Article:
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Department of Physics

The Cavendish Laboratory


Magnetism in atomic gases – new quantum phases

The electron has the quantum mechanical property of spin, causing it to behave as a tiny bar magnet. The phenomenon of magnetism – so familiar to us from childhood – hinges upon the cooperative behavior of myriad spinning electrons.

Atoms also have spin, typically more than the electron. Can a gas of atoms display magnetism? This is one of the principal questions I have been addressing theoretically. The short answer is yes, but our idea of magnetism has to be broadened substantially beyond the simple ferromagnetism of (say) iron due to the high spin of the particles involved. Additionally, because spin is usually conserved in a gas during the lifetime of an experiment, many of the manifestations of magnetism that I have discovered are dynamical rather than static.

In a broader context, the interplay of magnetism and superfluidity lies at the heart of a diverse array of problems in modern condensed matter physics, perhaps most notably in the continuing mystery of high-temperature superconductivity. Eventually this syzygy may have technological applications, notably in magnetometry.

Extreme conditions: low dimensions; non-equilibrium

Cold atoms have proven to be a remarkably pliant experimental material, cheerfully accommodating almost every whim of the experimentalist. Atoms have been confined by laser light to lie flat in a plane, or single file in tubes, or in periodic arrays.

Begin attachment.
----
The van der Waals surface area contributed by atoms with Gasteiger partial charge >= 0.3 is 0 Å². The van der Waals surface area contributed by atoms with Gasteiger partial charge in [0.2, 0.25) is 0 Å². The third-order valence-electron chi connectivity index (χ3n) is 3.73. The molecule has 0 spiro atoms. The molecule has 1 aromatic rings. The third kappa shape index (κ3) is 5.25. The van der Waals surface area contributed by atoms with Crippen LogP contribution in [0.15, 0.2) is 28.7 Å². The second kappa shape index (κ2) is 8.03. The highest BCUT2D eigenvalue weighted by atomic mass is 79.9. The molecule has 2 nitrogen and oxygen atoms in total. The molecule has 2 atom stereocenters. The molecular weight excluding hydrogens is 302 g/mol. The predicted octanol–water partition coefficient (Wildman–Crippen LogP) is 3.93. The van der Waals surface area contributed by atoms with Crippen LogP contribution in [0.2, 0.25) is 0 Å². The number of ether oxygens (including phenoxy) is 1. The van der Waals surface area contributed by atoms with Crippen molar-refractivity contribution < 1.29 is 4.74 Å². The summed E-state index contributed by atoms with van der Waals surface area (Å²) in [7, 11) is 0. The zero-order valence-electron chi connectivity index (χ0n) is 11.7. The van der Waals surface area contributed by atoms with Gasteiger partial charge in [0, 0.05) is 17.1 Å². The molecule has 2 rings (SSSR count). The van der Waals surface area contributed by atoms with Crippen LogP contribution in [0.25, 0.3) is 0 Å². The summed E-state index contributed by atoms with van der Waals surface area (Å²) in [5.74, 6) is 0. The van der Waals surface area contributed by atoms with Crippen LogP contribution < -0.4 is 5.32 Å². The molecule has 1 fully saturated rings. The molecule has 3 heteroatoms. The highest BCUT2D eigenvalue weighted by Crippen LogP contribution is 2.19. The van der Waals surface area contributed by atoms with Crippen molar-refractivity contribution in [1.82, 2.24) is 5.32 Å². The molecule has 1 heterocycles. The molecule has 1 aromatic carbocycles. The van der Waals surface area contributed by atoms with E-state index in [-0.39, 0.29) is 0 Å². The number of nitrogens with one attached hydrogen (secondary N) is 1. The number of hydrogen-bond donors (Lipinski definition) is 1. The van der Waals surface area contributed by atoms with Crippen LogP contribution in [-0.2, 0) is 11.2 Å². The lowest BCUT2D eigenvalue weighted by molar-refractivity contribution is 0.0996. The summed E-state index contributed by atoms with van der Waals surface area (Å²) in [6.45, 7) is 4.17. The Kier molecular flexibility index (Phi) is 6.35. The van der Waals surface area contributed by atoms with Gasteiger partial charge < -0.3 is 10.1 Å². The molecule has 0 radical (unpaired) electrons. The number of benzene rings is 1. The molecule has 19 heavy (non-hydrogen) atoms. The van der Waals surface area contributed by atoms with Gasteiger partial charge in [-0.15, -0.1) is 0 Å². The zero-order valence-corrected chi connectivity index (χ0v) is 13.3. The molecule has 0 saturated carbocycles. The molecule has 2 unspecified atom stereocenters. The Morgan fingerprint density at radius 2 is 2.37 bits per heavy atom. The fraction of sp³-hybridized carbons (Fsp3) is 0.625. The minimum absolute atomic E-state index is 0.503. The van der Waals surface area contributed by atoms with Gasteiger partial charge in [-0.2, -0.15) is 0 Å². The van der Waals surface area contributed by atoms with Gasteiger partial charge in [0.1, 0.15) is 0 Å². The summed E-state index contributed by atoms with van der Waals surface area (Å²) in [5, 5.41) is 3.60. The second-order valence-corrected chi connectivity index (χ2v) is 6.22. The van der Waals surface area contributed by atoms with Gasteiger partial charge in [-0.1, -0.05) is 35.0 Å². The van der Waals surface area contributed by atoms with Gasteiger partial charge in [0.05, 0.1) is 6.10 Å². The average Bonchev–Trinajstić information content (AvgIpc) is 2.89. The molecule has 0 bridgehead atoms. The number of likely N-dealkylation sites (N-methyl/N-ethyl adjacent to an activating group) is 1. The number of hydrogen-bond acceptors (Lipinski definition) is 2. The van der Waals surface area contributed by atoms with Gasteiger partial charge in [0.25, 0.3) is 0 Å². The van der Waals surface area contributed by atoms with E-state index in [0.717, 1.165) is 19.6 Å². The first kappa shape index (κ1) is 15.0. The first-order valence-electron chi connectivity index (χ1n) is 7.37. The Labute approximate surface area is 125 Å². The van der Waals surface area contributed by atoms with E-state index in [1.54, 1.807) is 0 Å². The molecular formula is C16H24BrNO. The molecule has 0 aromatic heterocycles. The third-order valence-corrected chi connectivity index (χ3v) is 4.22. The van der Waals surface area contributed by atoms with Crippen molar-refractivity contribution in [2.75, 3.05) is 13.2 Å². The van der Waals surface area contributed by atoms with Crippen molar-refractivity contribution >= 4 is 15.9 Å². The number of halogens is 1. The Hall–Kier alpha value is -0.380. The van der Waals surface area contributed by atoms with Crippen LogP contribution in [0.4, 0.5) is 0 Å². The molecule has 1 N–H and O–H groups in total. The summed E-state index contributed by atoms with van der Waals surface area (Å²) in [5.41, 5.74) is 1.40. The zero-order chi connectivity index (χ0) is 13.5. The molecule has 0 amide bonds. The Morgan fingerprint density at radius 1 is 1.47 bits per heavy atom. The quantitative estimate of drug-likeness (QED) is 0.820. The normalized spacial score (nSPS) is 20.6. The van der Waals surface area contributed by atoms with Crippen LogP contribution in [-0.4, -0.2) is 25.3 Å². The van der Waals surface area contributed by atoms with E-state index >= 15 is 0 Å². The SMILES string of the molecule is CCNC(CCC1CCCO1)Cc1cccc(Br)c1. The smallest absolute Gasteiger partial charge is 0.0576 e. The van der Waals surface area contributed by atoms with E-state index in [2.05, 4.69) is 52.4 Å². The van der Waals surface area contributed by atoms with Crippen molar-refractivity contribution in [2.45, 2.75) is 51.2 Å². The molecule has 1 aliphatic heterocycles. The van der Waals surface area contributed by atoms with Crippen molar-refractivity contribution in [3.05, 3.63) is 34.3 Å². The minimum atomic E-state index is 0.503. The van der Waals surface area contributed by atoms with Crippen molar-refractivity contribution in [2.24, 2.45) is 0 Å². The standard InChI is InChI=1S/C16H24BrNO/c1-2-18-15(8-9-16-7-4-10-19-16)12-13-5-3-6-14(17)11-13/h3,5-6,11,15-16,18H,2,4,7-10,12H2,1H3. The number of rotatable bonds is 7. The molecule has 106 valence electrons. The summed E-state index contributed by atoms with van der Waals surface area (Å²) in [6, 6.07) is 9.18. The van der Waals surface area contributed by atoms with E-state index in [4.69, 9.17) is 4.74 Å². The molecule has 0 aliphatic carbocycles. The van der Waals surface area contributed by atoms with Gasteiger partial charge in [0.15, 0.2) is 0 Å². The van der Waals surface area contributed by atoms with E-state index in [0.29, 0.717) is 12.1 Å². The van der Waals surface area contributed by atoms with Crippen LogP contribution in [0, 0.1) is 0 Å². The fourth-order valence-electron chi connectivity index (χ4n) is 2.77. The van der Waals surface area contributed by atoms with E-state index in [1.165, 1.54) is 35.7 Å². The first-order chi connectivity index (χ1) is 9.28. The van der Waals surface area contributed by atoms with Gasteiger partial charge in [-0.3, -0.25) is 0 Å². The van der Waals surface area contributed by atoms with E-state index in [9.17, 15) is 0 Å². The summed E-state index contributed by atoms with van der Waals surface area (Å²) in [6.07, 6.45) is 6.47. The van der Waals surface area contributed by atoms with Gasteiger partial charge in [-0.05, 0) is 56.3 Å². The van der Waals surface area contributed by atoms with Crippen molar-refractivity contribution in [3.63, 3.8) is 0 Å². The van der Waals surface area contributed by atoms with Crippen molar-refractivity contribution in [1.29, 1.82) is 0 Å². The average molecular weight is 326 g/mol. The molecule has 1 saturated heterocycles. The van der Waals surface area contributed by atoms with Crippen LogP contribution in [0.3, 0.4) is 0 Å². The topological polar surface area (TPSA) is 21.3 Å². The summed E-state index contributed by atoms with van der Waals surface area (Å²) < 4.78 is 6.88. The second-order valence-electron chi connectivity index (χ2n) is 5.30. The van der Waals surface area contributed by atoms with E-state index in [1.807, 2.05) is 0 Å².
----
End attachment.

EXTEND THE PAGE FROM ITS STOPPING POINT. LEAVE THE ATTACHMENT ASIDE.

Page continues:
The influence of the (effective) spatial dimension on the properties of matter is one of the principal themes of condensed matter physics, and it appears several times in the work of my group. As an illustrative example, consider the motion of an impurity particle in a fluid. In three dimensions the impurity has some added mass from the fluid it drags with it. In one dimension, however, the particle will accelerate when subject to a force, but then come to a halt and reverse its motion, undergoing oscillations akin to Bloch oscillations in a periodic potential. Hopefully this counterintuitive prediction will be tested in upcoming experiments.

Ultracold systems are also promising arenas for the study of nonequilibrium phenomena. Bearing in mind that equilibrium systems are all alike, while every non-equilibrium system is out of equilibrium in its own way, I have tried to frame the most significant questions in a forthcoming book.

Professor of Theoretical Physics
Professor Austen  Lamacraft

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Cavendish Laboratory
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